Tonight I started delving into something I’ve long wanted to – Asterisk, and other Voice-over-IP SIP protocol services. I never did learn any actual telephony protocol knowledge in my 10 years at a phone company, mostly because I was busy enough dealing with IP WAN, GPRS/EDGE, and application protocols needed to do my job. I was on the WAN team, not the telephony side of the business.

VOIP servers like Asterisk are powerful, loaded with tons of features, to the point where you almost don’t know where to start. There are quite a few online guides to getting started, but I haven’t located the one I need yet. I installed FreePBX in a VM to play with it, but there are so many features and options to setup correctly to lock down my server so others can’t abuse it.

My goal is to setup a text/voice/video communications service that my friends and family can use to talk to each other in a more secure environment than the regular telephony network, Facebook Messager, WhatsApp, or anything else. Asterisk can let your SIP clients setup peer-to-peer communications connections, so there is no intermediary system between the two clients. The metadata of who called whom, is still visible to the SIP server, but none of the content passes through any third system capable of monitoring it.

I did setup a Matrix homeserver of my own already, and it wasn’t too hard to do. There are free Windows, Android, IOS, Mac, and Linux clients for Matrix, and it works quite well. The only real problem is the user unfriendly process of verifying encryption keys. The Riot client forces each user to manually verify the keys from every single device you talk to. If I have an iPhone, Mac, and Linux laptop, you need to verify my keys three times. Of course, this is much more secure than something easy to use, like WhatsApp. WhatsApp automatically accepts peer encryption keys without question, which simply enables man-in-the-middle attacks. It does have an option to notify the user when someone else’s keys change, but it defaults to off. Even turning it on only produces a slightly red notification as soon as the chat starts. Most uneducated users would probably just ignore it, and chat away, revealing all their communications to whatever man-in-the-middle may intercept your communications.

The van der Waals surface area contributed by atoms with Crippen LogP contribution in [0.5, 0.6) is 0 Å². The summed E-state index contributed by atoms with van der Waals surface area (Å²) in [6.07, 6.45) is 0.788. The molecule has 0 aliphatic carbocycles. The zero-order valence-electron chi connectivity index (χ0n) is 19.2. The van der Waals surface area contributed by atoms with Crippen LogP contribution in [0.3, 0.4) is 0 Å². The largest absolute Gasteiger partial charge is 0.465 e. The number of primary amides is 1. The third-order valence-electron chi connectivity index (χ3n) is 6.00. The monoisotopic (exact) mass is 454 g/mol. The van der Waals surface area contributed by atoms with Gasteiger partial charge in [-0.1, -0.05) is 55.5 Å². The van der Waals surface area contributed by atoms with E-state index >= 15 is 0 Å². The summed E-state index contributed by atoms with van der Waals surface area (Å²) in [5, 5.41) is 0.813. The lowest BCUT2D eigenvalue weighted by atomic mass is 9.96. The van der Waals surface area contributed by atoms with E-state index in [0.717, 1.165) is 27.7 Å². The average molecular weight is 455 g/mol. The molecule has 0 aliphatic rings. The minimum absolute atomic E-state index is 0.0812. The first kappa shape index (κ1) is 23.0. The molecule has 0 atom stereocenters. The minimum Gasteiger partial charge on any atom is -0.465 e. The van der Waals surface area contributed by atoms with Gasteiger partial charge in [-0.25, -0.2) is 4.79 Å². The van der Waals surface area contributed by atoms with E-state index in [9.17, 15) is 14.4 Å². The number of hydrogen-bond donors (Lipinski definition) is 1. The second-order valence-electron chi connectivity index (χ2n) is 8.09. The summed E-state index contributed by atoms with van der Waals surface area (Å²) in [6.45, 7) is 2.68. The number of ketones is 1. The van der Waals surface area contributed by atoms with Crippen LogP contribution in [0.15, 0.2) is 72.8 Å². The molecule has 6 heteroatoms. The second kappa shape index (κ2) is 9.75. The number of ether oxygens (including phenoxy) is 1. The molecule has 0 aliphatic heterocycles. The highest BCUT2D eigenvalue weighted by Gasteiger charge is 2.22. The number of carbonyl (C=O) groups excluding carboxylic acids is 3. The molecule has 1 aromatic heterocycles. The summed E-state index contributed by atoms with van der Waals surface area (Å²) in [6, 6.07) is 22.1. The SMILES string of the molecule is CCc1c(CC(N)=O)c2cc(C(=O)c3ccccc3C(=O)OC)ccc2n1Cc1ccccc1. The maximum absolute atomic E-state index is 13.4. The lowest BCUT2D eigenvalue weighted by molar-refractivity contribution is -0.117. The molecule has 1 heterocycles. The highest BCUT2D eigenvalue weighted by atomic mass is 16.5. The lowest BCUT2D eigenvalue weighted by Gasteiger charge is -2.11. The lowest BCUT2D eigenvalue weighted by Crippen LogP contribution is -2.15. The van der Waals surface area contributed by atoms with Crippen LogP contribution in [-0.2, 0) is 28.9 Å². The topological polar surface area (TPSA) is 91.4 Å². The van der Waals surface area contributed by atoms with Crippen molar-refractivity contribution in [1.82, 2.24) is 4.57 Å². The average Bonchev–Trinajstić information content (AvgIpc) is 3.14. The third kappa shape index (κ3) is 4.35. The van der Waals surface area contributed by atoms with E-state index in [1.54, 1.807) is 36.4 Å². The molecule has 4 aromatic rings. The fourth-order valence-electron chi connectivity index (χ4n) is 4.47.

I agree, whatsapp never would have become as popular as it has, had they not made thie tradeoff, preferring easy-of-use over strict security rules. Riot has made the exact opposite choice, preferring security over easy of use. I would think the whole thing would be adopted much more widely if they made that choice configurable, on a user-by-user basis. When you install the client, or maybe when you setup your account, ask the user which option they prefer – maximum security, or maximum easy to use. The paranoid of us will not be able to chat with our peers when they get a new phone, until we verify their encryption keys, and my Grandma can chat with her grandkids without even thinking about Encryption.

Tonight, I found the GNU Jami project, which is a free, open-source SIP client available for Windows, MacOS, Linux, Android, and IOS. You can chat with other Jami clients in a peer-to-peer, end-to-end encrypted session, but by default, the call setup depends on some public servers to setup those calls, so all of your communications metadata will still be given away to somebody else. Jami is a full SIP client, so i decided to try setting up a SIP server on my home server. If I can get Jami to use my own systems, instead of the shared Jami servers, to let my clients talk to each other, that will fit my bill.

SIP servers are quite powerful, and software like Asterisk supports all the options I desire. The downside is SIP and Asterisk are full of features and options, and not easy for a newbie to lock down. It’s about time I learned more about SIP. It could provide additional skills I could use to extend my IT career, since I don’t want to retire anytime in the near term.